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FAQ -Emissivity
What is Emssivity?

1. Emissivity is a term used for the ability of a surface to radiate energy. Most (90% of typical applications) organic materials and painted or oxidized surfaces have an emissivity of 0.95 (pre-set in the thermometer).
2. Inaccurate readings will result from measuring shiny or polished surfaces. To compensate, cover the surface to be measured with masking tape or flat black paint.
3. Allow time for the tape to reach the same temperature as the material underneath it. Measure the temperature of the tape or painted surface.

Any reference information regarding emssivity?
What should the emissivity setting be when measuring furnace temperature?

The emissivity setting of the IR-thermometer should be 1.00. The furnace can be seen as a blackbody cavity, i.e. the effective emissivity approaches 1.00 due to multiple reflections of thermal radiation inside the furnace. The corrections and errors on the measured surface temperature are small with surrounding surface at similar temperature.

How can I correct the emissivity setting of my IR-thermometer looking through a window?

Three effects must be considered: absorption, reflection or scattering of light/thermal radiation. The ideal window has only low reflection losses of light, i.e. the window material has a small refractive index. The best way to compensate for the effect of the window is to calibrate the IR-thermometer with the window in the same geometry and conditions as in the application, e.g. decrease the emissivity setting of the IR-thermometer until the same reading is obtained looking through the window as without the window. Be aware of things becoming fairly complex when the window is hot and absorbs in the spectral range of the IR thermometer.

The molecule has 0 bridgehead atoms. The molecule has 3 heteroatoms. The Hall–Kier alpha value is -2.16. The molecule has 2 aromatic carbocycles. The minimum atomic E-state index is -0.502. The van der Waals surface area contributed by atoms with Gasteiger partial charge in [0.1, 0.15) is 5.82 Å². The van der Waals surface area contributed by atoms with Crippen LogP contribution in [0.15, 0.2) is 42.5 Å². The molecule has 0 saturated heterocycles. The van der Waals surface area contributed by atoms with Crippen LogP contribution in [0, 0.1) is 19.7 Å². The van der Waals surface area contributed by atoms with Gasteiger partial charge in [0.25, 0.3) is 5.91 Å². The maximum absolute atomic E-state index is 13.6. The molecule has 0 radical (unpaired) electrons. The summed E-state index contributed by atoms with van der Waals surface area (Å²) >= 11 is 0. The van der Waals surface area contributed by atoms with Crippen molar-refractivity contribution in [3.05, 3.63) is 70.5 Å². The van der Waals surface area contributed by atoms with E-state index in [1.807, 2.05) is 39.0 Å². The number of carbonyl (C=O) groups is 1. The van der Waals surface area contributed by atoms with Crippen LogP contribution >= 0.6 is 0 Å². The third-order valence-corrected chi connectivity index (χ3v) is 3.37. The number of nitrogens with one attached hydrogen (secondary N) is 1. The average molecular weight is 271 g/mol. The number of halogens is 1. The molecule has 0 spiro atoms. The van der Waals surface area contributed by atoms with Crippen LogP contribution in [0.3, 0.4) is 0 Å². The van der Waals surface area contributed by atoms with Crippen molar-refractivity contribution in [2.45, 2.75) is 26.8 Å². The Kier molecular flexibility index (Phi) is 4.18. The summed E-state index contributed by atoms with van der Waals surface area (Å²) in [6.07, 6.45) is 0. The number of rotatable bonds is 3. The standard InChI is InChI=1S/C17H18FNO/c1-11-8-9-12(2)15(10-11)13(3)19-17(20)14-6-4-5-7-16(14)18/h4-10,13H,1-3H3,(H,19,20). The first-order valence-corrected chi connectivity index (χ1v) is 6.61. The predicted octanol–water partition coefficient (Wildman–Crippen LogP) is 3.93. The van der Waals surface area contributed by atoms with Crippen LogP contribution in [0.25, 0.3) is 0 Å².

Why is emissivity important?

Knowledge of surface emissivity is important both for accurate non-contact temperature measurement and for heat transfer calculations. Radiation thermometers detect the thermal radiation emitted by a surface. They are generally calibrated using blackbody reference sources that have an emissivity as close to 1 as makes no practical difference. When viewing 'real' more reflective surfaces, with a lower emissivity, less radiation will be received by the thermometer than from a blackbody at the same temperature and so the surface will appear colder than it is unless the thermometer reading is adjusted to take into account the material surface emissivity. Unfortunately, because the emissivity of a material surface depends on many chemical and physical properties it is often difficult to estimate. It must either be measured or modified in some way, for example by coating the surface with high emissivity black paint, to provide a known emissivity value. The NPL provides a service for measuring the emissivity of samples (for further information see the NPL website) which is used by customers when they need valid surface temperature measurements or heat transfer calculations.

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